Since hearing I'm “so negative” (accompanied with "it is toxic to be around you and your negativity"), I haven't been able to get it out of thoughts, troubled by the root(s) that feed these decaying branches. I spent time reading, writing, thinking, too much thinking in the middle of the night, praying and praying and praying, talking to friends (without revealing my concerns), and spending time (most importantly) with my wife and children. To learn. To know. To see why, why I nurtured this deplorable aspect of my personality. And when I stumbled upon the answer, the simplicity and source of it all, shocked me far more than it should. How I could miss something so obvious, so basic, so necessary and even instinctual, that it is no wonder I spent the last 30-some-odd-years in fog and shadow and darkness. The answer begins, first, with addressing a topic that has plagued me for nearing on a decade:


The word of mysterious meaning I devoted far too much time trying to deconstruct. I first wrote about Empathy in a less-than-positive attitude towards its meaning. Empathy and Masochism I wrote over two years ago. Littered with negativity and antagonism. The second half of that self-righteous diatribe was to follow shortly thereafter; but it never did. Instead, that same year I wrote Part II, a self-important ‘reflection’ on my writing that inadvertently begged the question: what are you doing? All my previous writings are littered with a litany of pessimism and self-proclaimed prognostications on life, the universe, and everything, with the caveat that I was now a University teacher. I considered it pragmatic, however, simply put: it was negative. All of it. I saw it. I read it. Negative against language, against people, against the past, present, and future of living. Not a shred of it bore any positive notions, outlooks, expectations, or conclusions. Even in an attempt to relate the word Empathy to a Godly attribute, it still manifested self-indignant maleficence. Through it all, I maintained the belief that Empathy is humanly impossible: we can never feel what someone else is feeling, cannot truly relate to another in an attempt to comfort, support, serve, or help; we are lucky if we can sympathize and offer love. But even then, we are mortal and selfish. That was the idea, anyway. It was negative. A bashing of a beautiful concept, an ideal that humanity should strive towards. Because I didn’t understand its meaning, I didn’t understand its purpose or its intentions. Or the need for Empathy's existence in our language.

Then (as cliché as it sounds), it hit me:

I had no Hope.

My understanding of Empathy was through a lens of Hopelessness.

As long as I can remember, I lived without Hope. No Hope in myself, in my talents, in my family, in my friends, in my passions, in other people; no Hope to be loved, to be wanted, to be desired; no Hope that I would, or could, succeed in life or find my place among the world, in the world, and be someone. Even as a young child I remember not believing in my abilities. Whether in sports, music, engineering (Legos of course), or school, I didn't believe in me or of what I was capable. Regardless of any positive results, I hated myself which came out in pessimism, sarcasm, and just the most negative personality. It was easier to dwell in self: pity, doubt, deprecation, loathing, and the list goes on.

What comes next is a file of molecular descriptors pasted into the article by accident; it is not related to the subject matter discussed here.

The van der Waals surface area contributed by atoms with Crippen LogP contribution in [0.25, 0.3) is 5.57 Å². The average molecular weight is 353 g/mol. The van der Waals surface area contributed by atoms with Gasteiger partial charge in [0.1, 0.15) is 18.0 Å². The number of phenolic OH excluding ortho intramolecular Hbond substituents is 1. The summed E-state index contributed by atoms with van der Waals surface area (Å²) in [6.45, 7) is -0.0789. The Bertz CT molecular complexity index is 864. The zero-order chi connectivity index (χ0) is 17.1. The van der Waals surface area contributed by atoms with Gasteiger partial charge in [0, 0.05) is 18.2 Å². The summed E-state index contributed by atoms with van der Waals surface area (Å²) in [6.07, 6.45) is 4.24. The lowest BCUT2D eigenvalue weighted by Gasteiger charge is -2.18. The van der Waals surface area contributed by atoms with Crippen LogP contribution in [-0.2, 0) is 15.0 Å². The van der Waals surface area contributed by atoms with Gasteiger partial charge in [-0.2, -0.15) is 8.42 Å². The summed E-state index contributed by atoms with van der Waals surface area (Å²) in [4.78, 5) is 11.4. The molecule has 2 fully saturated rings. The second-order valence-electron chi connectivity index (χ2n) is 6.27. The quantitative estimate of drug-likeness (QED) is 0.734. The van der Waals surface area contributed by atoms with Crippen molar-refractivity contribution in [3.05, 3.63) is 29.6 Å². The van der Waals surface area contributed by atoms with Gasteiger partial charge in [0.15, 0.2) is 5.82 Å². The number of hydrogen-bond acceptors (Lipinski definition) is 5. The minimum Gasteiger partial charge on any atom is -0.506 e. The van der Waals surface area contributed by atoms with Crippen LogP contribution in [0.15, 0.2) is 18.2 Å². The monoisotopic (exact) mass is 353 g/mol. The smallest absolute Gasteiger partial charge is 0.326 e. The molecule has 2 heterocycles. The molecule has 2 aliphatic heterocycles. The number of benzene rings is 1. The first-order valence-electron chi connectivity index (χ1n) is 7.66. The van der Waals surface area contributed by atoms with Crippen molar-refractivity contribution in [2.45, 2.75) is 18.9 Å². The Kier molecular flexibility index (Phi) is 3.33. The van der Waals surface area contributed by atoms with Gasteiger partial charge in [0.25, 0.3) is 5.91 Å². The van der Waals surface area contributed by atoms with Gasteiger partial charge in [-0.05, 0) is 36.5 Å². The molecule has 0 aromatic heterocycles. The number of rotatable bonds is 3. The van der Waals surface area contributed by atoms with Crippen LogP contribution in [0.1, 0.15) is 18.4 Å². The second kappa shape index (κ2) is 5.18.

This Hopelessness (I think) was generated from fear. Fear of living (which encompasses far too much to explain here). Unfortunately, that fear developed into a deep-rooted social anxiety that coupled with its ugly step-sister: depression. And once caught by those two, what little possibility for Hope that may have lingered, died.

By high school, I was completely devoid of Hope. I got up each morning because I didn’t know what else to do. I went to school because what else is there? I performed well in classes because it seemed miserable to do poorly (plus, academia came naturally). I went to church because I was raised Mormon. Everything I participated in came out of routine, or obligation; that's just what you're supposed to do: you do things over and over, year after year, and eventually you die. I didn't know what else was possible. I didn't think for myself; I didn't make choices. Instead, I thought about death a lot. Thought about suicide a lot. Never planned or strategized. But I thought about it, about how I would do it. I kept quiet, though. Because I ‘knew’ that no one cared. If I disappeared into the black oblivion, no one would notice. That mentality carried me to college, to my mission, to my marriage, to more college, to all my friends, to work, to my children, and to the last few years in Rexburg where all of the Hopeless feelings and stresses of life and work and marriage and family came to a head and something had to give (that story is for another time). I faced a choice: give up on life, or change my thoughts and actions. I’m still here, so you know how the story ends, for now.

To those I have upset, offended, turned away (I hope you might be reading this), frustrated, or brought down under foot: I am sorry. I want(ed) my writing to be a place where people could find reality, a place where the ‘dismal existence of humanity’ was splayed open for all to see, to help others realize that they do not struggle alone, that the fears and sorrows and disappointments often found in this life were not edited out from the ‘minor’ successes. Instead, my words became a pit of self-indulgent and self-important vexations to make myself feel better. Rather than build myself up to meet the height of others, I dragged everyone down to my level.